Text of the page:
I still remember the first time I rode on two wheels. My brother, along with his delinquent friends, took it upon themselves, to remove my training wheels and send me down the rickety wooden planks that lead to the rough inclined pavement near our garage. It seemed like a good idea at the time, but now I realize they were more interested in witnessing a crash than teaching me to ride a bike. I considered the experience a success and didn't disappoint them as the ride lasted all of 30 yards before my lack of balance got the better of me. The bicycle has gotten bigger, the speed's faster and the distance is much longer but my desire to ride like the wind is etched in my mind, as it was that first day.

Having grown up on bicycles, the bicycle soon became an extension of my body as it was the only logical choice for transportation. My brother, three years my elder, brought out the competitive nature which drove me to BMX racing on a small scale. My quick growth in height made me graduate from BMX to 10 speeds. I rode my bike everywhere and even when I got my first car at 16, I never lost my interest in cycling. I found myself riding more and more and craving long distance riding and the excitement of competitive racing. I entered the team division of the Whiskey Dick Triathlon sponsored by Albertson's with some guys I worked with at the Ellensburg store. We won our division and to my surprise I had the best cycling split time. This confidence boost lead me to the Valley of the Sun Triathlon in Yakima and again I had the best cycling split. As this was proving to be fun and lack of sincere training didn't seem to keep me from doing well, we entered two more Triathlons. In all the Triathlon’s I participated in, I always did extremely well and felt a true sense of accomplishment. As my focus turned to USCF racing, I began actually training and riding double centuries. I remember seeing an article on Race Across America and thinking "no way", "how incredible", but couldn't even imagine that kind of endurance racing. I did however, began to think I could possibly make a living doing something I absolutely loved until a car accident changed my life.

In January of 1988 I was coming around a corner by Snoqualmie Pass on I-90 and hit black ice. I found myself in position number 12 of a 35-car pileup that left me with an injured back. After various attempts through doctors, chiropractors and various means of medical help, I had to face reality that my dream of a career in bicycling and even riding in any degree had been diminished in a matter of moments. I put the bicycle away and tried to do what I could to heal my back.

I learned to live with constant pain and found myself in severe pain at different times in my life. The worst being 9 years after my accident, a month before my first child was born. I had been having sharp pains in my back that seemed different than the constant aching and one day found myself flat on my back hyperventilating on our living room floor with my body realing in pain. My pain threshold is quite high, but I couldn't help the tears that formed as the pain was so unbelievably intense that an ambulance had to take me to the hospital. I came home and laid on our Futon for about a week practicaly paralyzed with a massage therapist coming to my home to try to work with my spasamed muscles. For the next two years I lived with severe constant pain 24-7. I ever so slowly began to heal and it was suggested that in addition to some massage and chiropractor work, I should start working out with weights at the gym to strengthen my body overall, especially my back. I began a faithful workout daily and found myself getting stronger and stronger overall. My back seemed to hurt less and less as time went by. Eventually there were even a few days that my back didn't hurt at all.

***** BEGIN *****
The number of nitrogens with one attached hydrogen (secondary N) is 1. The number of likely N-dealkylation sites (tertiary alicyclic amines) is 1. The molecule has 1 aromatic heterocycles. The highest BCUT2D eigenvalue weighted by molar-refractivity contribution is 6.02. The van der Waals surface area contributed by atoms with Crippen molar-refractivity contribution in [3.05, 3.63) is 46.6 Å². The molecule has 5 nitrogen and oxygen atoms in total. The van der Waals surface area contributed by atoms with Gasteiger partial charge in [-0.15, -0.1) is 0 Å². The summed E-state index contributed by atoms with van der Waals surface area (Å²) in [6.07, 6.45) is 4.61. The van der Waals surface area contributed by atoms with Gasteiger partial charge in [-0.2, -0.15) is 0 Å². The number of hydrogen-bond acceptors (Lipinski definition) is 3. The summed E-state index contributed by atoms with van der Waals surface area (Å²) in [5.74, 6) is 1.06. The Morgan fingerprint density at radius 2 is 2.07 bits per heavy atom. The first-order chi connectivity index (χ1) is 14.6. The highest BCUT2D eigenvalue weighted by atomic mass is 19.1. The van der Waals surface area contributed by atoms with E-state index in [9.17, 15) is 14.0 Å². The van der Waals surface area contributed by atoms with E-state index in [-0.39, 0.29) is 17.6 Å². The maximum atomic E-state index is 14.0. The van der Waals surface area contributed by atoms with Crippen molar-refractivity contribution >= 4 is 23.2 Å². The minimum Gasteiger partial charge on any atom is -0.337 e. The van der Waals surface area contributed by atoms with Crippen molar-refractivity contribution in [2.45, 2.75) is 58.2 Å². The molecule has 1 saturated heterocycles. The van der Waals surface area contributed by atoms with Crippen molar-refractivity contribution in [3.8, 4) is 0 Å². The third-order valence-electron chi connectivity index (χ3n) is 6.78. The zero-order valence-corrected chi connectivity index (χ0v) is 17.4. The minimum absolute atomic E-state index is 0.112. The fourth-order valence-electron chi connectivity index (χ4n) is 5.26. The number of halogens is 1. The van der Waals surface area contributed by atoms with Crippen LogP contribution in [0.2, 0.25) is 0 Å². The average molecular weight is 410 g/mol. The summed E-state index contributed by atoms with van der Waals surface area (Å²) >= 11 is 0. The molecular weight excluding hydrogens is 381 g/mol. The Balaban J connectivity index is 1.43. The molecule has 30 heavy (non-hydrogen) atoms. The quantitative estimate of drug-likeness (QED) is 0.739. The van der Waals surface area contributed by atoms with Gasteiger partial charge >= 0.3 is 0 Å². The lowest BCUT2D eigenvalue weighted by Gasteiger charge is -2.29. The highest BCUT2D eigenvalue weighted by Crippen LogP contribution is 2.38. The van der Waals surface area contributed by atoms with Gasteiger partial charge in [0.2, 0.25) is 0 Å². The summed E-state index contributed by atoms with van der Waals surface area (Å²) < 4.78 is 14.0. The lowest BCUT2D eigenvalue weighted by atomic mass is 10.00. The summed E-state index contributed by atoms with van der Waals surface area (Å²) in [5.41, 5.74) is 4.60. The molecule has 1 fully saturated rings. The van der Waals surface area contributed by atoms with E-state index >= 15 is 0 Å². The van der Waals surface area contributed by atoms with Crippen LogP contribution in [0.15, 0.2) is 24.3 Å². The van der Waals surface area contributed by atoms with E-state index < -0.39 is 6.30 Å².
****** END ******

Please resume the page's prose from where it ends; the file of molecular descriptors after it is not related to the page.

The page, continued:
It was during this time that I began to ride again. It felt good to get back in the saddle, natural. I began doing short rides of about 25 miles and then found myself doing more and more. I rode in the STP (Seattle to Portland) with my brother and chose to do the one day version. Up to this point, this was the longest ride I'd ever done. We had fun and did fairly well, but since it wasn't a race per se, did not put in a full out effort. I did STP several times and some other century rides, but then began to think about going for more distance. My back, although not completely pain free, seemed to be cooperating with the cycling so I figured why not.

I chose to enter Cannonball, which is a 275-mile race from Seattle to Spokane. I kept telling my wife, Teresa that "I may not finish, but I'd like to try it." I had planned on making it a family day and meeting Teresa in Cle Elum and other stops along the way to rest and restock my food and water supplies. However, by the time I reached Snoqualmie Pass I found myself in the lead as I caught up to Jan Heine. Jan Heine was not only the current leader, but was the record holder of Cannonball and always did the race unsupported. We decided to work together to try to pool our resources if you will, and I found myself calling Teresa via cell phone to say "meet me at the Cle Elum exit to give me all the food you can, but then I won't see you til the finish line because we're going for the win." As we drew near to Spokane it seemed possible to not only win but to set a new record as well. It was a victory for me and a taste of something I had missed more than I realized in the 10 years I had not competed.